Gender and Community Editor
Female learners in rural schools will start receiving free sanitary wear next year under a Government programme that is meant to assist children from disadvantaged families who are losing out on valuable learning time after failing to attend classes during their menstrual cycles.
Government has set aside $500 million for the programme, which will be rolled out progressively next year, starting with rural schools before being expanded to cover urban learning institutions.
Studies have shown that the high cost of sanitary wear was forcing girls from vulnerable backgrounds into using unhygienic materials or taking contraceptives to stop mensuration.
Ministry of Primary and Secondary Education director of communications and advocacy, Mr Taungana Ndoro, said the programme will commence once Treasury releases funds for procurement and distribution of the sanitary wear.
“We intend to roll out the programme for the whole year based on the budget and we expect to alleviate the challenge of sanitary wear within the education sector,” he said.
“Our strategy of distribution is based on the equity principle, where we start with rural primary and secondary schools, then we move to the urban high-density schools and lastly the urban low-density schools.”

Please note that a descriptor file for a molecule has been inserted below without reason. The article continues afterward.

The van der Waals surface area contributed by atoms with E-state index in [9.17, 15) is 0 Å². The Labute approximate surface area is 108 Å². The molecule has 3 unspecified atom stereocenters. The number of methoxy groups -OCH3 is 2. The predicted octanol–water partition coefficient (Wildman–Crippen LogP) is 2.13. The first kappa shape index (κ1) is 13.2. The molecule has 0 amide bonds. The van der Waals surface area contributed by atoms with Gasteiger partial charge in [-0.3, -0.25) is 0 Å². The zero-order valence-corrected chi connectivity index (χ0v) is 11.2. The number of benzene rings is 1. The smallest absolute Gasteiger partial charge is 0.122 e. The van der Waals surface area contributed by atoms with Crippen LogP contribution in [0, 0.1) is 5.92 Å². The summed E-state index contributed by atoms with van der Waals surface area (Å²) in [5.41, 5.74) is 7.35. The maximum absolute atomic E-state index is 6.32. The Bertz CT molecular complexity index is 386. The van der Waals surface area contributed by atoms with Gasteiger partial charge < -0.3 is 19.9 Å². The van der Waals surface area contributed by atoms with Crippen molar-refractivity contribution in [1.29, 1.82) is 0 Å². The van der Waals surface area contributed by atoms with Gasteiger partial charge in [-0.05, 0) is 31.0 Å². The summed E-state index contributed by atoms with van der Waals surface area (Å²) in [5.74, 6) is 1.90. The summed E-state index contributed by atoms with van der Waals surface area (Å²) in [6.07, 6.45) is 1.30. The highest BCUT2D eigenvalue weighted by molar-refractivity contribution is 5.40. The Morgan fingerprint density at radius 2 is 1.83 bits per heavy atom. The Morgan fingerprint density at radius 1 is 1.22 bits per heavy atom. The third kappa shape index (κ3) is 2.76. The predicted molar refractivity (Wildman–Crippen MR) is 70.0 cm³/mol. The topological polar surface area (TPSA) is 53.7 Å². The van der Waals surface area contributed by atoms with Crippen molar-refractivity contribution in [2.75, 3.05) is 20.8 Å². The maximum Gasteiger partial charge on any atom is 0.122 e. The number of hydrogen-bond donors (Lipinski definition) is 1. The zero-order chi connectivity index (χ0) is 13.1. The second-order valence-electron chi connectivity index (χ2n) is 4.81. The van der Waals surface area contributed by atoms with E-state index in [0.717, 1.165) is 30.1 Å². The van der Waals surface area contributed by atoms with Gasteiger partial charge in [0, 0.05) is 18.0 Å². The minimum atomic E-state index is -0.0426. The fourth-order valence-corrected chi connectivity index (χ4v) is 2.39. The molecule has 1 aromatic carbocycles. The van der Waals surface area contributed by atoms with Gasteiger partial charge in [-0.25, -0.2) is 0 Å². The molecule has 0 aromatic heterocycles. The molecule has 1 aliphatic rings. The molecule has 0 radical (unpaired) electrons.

A similar initiative funded to the tune of $200 million failed to take off this year after resources were redirected to combating the pandemic.
Ms Ashley Muremba, director of Women’s Voice Zimbabwe, an organisation which advocates for girls’ and women’s rights, welcomed the development.
“There are girls in marginalised areas and rural communities who cannot afford sanitary pads and others are using rudimentary materials as alternatives, and this is harmful to their health,” said Ms Muremba.
“The end result will be a thrash infection and cancer. I think this will bring positive change and will witness girls attending school just like their male counterparts while also protecting their health.”
In the 2021 Budget, Finance and Economic Development Minister Professor Mthuli Ncube said Government will collaborate with development partners to expand the programme.
“As such, Government will continue to collaborate with development partners, the private sector and civil society in providing sanitary wear to female learners from vulnerable households,” he said.
“The 2021 Budget, therefore, allocates $500 million for provision of sanitary wear.”
In 2018, Government removed duty on sanitary wear following years of intense lobbying by gender activists and legislators.
This, however, failed to provide relief as the prices of sanitary wear continued skyrocketing. Zimbabwe will become only the second African country to provide free sanitary wear to girls after Kenya if the programme is successfully rolled out.